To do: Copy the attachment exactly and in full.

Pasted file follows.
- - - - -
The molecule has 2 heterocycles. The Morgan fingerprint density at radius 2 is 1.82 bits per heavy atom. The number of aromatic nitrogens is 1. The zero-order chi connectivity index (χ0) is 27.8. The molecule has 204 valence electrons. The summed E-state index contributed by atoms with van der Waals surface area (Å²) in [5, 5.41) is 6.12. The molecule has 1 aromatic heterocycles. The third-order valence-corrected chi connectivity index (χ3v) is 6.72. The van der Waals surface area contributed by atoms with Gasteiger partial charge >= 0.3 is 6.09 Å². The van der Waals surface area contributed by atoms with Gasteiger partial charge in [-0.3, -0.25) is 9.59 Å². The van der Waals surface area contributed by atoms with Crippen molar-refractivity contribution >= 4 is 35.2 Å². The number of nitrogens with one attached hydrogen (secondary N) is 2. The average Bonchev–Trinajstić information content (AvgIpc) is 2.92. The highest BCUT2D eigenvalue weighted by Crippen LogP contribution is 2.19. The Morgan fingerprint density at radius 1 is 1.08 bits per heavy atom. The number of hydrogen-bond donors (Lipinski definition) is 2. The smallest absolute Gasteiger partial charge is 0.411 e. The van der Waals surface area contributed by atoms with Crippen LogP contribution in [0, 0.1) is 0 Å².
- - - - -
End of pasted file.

The molecule has 2 heterocycles. The Morgan fingerprint density at radius 2 is 1.82 bits per heavy atom. The number of aromatic nitrogens is 1. The zero-order chi connectivity index (χ0) is 27.8. The molecule has 204 valence electrons. The summed E-state index contributed by atoms with van der Waals surface area (Å²) in [5, 5.41) is 6.12. The molecule has 1 aromatic heterocycles. The third-order valence-corrected chi connectivity index (χ3v) is 6.72. The van der Waals surface area contributed by atoms with Gasteiger partial charge >= 0.3 is 6.09 Å². The van der Waals surface area contributed by atoms with Gasteiger partial charge in [-0.3, -0.25) is 9.59 Å². The van der Waals surface area contributed by atoms with Crippen molar-refractivity contribution >= 4 is 35.2 Å². The number of nitrogens with one attached hydrogen (secondary N) is 2. The average Bonchev–Trinajstić information content (AvgIpc) is 2.92. The highest BCUT2D eigenvalue weighted by Crippen LogP contribution is 2.19. The Morgan fingerprint density at radius 1 is 1.08 bits per heavy atom. The number of hydrogen-bond donors (Lipinski definition) is 2. The smallest absolute Gasteiger partial charge is 0.411 e. The van der Waals surface area contributed by atoms with Crippen LogP contribution in [0, 0.1) is 0 Å².